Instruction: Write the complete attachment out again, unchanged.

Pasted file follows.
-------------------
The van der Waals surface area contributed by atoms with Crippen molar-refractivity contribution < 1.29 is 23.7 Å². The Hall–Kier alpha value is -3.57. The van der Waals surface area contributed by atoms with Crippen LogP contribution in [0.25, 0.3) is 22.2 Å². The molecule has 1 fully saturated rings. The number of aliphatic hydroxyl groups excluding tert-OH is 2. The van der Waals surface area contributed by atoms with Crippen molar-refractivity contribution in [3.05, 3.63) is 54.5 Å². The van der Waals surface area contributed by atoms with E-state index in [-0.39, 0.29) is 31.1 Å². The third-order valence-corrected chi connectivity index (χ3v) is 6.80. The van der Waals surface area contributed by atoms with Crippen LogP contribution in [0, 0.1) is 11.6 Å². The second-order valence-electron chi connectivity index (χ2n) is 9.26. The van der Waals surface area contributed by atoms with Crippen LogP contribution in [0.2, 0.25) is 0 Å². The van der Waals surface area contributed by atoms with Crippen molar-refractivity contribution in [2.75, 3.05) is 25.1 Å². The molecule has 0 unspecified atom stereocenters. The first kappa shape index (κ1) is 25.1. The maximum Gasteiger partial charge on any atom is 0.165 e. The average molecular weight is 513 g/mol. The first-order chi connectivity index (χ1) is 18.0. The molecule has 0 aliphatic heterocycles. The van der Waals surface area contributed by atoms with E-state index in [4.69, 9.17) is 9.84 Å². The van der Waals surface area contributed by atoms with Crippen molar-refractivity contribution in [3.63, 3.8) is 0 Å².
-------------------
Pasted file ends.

The van der Waals surface area contributed by atoms with Crippen molar-refractivity contribution < 1.29 is 23.7 Å². The Hall–Kier alpha value is -3.57. The van der Waals surface area contributed by atoms with Crippen LogP contribution in [0.25, 0.3) is 22.2 Å². The molecule has 1 fully saturated rings. The number of aliphatic hydroxyl groups excluding tert-OH is 2. The van der Waals surface area contributed by atoms with Crippen molar-refractivity contribution in [3.05, 3.63) is 54.5 Å². The van der Waals surface area contributed by atoms with E-state index in [-0.39, 0.29) is 31.1 Å². The third-order valence-corrected chi connectivity index (χ3v) is 6.80. The van der Waals surface area contributed by atoms with Crippen LogP contribution in [0, 0.1) is 11.6 Å². The second-order valence-electron chi connectivity index (χ2n) is 9.26. The van der Waals surface area contributed by atoms with Crippen LogP contribution in [0.2, 0.25) is 0 Å². The van der Waals surface area contributed by atoms with Crippen molar-refractivity contribution in [2.75, 3.05) is 25.1 Å². The molecule has 0 unspecified atom stereocenters. The first kappa shape index (κ1) is 25.1. The maximum Gasteiger partial charge on any atom is 0.165 e. The average molecular weight is 513 g/mol. The first-order chi connectivity index (χ1) is 18.0. The molecule has 0 aliphatic heterocycles. The van der Waals surface area contributed by atoms with E-state index in [4.69, 9.17) is 9.84 Å². The van der Waals surface area contributed by atoms with Crippen molar-refractivity contribution in [3.63, 3.8) is 0 Å².